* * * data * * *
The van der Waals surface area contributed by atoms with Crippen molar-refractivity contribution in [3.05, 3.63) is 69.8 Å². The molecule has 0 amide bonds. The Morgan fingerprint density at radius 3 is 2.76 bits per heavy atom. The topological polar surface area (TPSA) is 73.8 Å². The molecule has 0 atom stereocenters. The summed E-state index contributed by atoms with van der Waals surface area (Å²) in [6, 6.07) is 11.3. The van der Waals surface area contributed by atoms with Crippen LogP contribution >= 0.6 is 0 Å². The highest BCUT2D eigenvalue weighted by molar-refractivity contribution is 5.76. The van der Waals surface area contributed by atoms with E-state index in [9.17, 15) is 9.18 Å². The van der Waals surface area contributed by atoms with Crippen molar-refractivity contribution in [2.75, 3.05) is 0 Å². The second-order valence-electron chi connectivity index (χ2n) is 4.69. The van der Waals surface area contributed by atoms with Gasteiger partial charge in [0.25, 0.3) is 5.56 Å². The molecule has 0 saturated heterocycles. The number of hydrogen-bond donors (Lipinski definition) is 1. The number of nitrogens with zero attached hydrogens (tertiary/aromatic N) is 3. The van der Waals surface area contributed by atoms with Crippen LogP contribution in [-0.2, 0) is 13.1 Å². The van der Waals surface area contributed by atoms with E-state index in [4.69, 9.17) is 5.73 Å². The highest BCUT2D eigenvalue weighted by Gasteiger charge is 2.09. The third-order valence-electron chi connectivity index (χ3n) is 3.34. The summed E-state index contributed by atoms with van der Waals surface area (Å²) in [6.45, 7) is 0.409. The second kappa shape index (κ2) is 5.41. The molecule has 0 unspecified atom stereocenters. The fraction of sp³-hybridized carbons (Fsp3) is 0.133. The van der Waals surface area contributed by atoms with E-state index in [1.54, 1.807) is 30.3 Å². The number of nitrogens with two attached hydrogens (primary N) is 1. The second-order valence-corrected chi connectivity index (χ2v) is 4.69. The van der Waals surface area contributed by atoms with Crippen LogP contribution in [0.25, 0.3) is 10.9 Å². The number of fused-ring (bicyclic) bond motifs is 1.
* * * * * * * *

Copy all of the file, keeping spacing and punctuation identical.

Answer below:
The van der Waals surface area contributed by atoms with Crippen molar-refractivity contribution in [3.05, 3.63) is 69.8 Å². The molecule has 0 amide bonds. The Morgan fingerprint density at radius 3 is 2.76 bits per heavy atom. The topological polar surface area (TPSA) is 73.8 Å². The molecule has 0 atom stereocenters. The summed E-state index contributed by atoms with van der Waals surface area (Å²) in [6, 6.07) is 11.3. The van der Waals surface area contributed by atoms with Crippen LogP contribution >= 0.6 is 0 Å². The highest BCUT2D eigenvalue weighted by molar-refractivity contribution is 5.76. The van der Waals surface area contributed by atoms with E-state index in [9.17, 15) is 9.18 Å². The van der Waals surface area contributed by atoms with Crippen molar-refractivity contribution in [2.75, 3.05) is 0 Å². The second-order valence-electron chi connectivity index (χ2n) is 4.69. The van der Waals surface area contributed by atoms with Gasteiger partial charge in [0.25, 0.3) is 5.56 Å². The molecule has 0 saturated heterocycles. The number of hydrogen-bond donors (Lipinski definition) is 1. The number of nitrogens with zero attached hydrogens (tertiary/aromatic N) is 3. The van der Waals surface area contributed by atoms with Crippen LogP contribution in [-0.2, 0) is 13.1 Å². The van der Waals surface area contributed by atoms with E-state index in [4.69, 9.17) is 5.73 Å². The highest BCUT2D eigenvalue weighted by Gasteiger charge is 2.09. The third-order valence-electron chi connectivity index (χ3n) is 3.34. The summed E-state index contributed by atoms with van der Waals surface area (Å²) in [6.45, 7) is 0.409. The second kappa shape index (κ2) is 5.41. The molecule has 0 unspecified atom stereocenters. The fraction of sp³-hybridized carbons (Fsp3) is 0.133. The van der Waals surface area contributed by atoms with E-state index in [1.54, 1.807) is 30.3 Å². The number of nitrogens with two attached hydrogens (primary N) is 1. The second-order valence-corrected chi connectivity index (χ2v) is 4.69. The van der Waals surface area contributed by atoms with Crippen LogP contribution in [0.25, 0.3) is 10.9 Å². The number of fused-ring (bicyclic) bond motifs is 1.